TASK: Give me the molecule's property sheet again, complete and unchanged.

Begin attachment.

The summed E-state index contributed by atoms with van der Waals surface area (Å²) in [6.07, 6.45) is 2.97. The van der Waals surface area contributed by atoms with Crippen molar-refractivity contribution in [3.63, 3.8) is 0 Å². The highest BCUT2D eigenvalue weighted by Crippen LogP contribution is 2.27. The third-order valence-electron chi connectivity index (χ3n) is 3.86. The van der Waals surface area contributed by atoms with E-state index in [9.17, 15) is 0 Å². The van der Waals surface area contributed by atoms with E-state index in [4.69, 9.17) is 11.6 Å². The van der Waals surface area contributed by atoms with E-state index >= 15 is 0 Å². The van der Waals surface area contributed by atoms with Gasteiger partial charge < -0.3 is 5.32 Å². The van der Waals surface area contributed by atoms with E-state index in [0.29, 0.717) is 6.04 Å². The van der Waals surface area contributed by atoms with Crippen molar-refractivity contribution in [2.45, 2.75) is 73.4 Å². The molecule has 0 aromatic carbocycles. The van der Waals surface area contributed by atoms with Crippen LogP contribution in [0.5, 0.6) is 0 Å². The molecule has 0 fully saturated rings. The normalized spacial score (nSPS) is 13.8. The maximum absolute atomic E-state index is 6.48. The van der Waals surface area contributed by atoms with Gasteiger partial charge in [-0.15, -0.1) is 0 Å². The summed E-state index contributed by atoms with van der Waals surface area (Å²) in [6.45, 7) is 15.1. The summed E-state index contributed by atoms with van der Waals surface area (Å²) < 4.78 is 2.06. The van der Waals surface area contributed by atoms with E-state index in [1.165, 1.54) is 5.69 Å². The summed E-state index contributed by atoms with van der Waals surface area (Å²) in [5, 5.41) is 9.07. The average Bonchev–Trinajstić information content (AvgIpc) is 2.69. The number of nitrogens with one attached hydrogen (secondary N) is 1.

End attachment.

The summed E-state index contributed by atoms with van der Waals surface area (Å²) in [6.07, 6.45) is 2.97. The van der Waals surface area contributed by atoms with Crippen molar-refractivity contribution in [3.63, 3.8) is 0 Å². The highest BCUT2D eigenvalue weighted by Crippen LogP contribution is 2.27. The third-order valence-electron chi connectivity index (χ3n) is 3.86. The van der Waals surface area contributed by atoms with E-state index in [9.17, 15) is 0 Å². The van der Waals surface area contributed by atoms with E-state index in [4.69, 9.17) is 11.6 Å². The van der Waals surface area contributed by atoms with E-state index >= 15 is 0 Å². The van der Waals surface area contributed by atoms with Gasteiger partial charge < -0.3 is 5.32 Å². The van der Waals surface area contributed by atoms with E-state index in [0.29, 0.717) is 6.04 Å². The van der Waals surface area contributed by atoms with Crippen molar-refractivity contribution in [2.45, 2.75) is 73.4 Å². The molecule has 0 aromatic carbocycles. The van der Waals surface area contributed by atoms with Crippen LogP contribution in [0.5, 0.6) is 0 Å². The molecule has 0 fully saturated rings. The normalized spacial score (nSPS) is 13.8. The maximum absolute atomic E-state index is 6.48. The van der Waals surface area contributed by atoms with Gasteiger partial charge in [-0.15, -0.1) is 0 Å². The summed E-state index contributed by atoms with van der Waals surface area (Å²) in [6.45, 7) is 15.1. The summed E-state index contributed by atoms with van der Waals surface area (Å²) < 4.78 is 2.06. The van der Waals surface area contributed by atoms with E-state index in [1.165, 1.54) is 5.69 Å². The summed E-state index contributed by atoms with van der Waals surface area (Å²) in [5, 5.41) is 9.07. The average Bonchev–Trinajstić information content (AvgIpc) is 2.69. The number of nitrogens with one attached hydrogen (secondary N) is 1.